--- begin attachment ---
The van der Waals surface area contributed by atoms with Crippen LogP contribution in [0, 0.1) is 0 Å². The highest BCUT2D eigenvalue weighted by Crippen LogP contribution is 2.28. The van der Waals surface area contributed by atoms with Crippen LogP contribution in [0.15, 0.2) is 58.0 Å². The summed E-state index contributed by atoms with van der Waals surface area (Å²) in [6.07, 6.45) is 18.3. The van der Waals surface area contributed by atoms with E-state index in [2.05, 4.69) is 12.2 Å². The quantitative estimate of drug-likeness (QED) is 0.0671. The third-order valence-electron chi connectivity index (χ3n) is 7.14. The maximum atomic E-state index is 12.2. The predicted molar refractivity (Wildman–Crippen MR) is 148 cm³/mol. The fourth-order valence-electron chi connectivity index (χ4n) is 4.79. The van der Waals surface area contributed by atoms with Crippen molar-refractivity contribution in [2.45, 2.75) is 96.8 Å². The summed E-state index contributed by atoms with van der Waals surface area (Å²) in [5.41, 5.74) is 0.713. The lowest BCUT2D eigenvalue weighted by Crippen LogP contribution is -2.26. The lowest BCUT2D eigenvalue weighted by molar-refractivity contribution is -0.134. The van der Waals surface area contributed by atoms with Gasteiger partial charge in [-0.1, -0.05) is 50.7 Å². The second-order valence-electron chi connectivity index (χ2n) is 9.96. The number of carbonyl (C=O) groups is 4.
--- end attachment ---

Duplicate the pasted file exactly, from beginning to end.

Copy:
The van der Waals surface area contributed by atoms with Crippen LogP contribution in [0, 0.1) is 0 Å². The highest BCUT2D eigenvalue weighted by Crippen LogP contribution is 2.28. The van der Waals surface area contributed by atoms with Crippen LogP contribution in [0.15, 0.2) is 58.0 Å². The summed E-state index contributed by atoms with van der Waals surface area (Å²) in [6.07, 6.45) is 18.3. The van der Waals surface area contributed by atoms with E-state index in [2.05, 4.69) is 12.2 Å². The quantitative estimate of drug-likeness (QED) is 0.0671. The third-order valence-electron chi connectivity index (χ3n) is 7.14. The maximum atomic E-state index is 12.2. The predicted molar refractivity (Wildman–Crippen MR) is 148 cm³/mol. The fourth-order valence-electron chi connectivity index (χ4n) is 4.79. The van der Waals surface area contributed by atoms with Crippen molar-refractivity contribution in [2.45, 2.75) is 96.8 Å². The summed E-state index contributed by atoms with van der Waals surface area (Å²) in [5.41, 5.74) is 0.713. The lowest BCUT2D eigenvalue weighted by Crippen LogP contribution is -2.26. The lowest BCUT2D eigenvalue weighted by molar-refractivity contribution is -0.134. The van der Waals surface area contributed by atoms with Gasteiger partial charge in [-0.1, -0.05) is 50.7 Å². The second-order valence-electron chi connectivity index (χ2n) is 9.96. The number of carbonyl (C=O) groups is 4.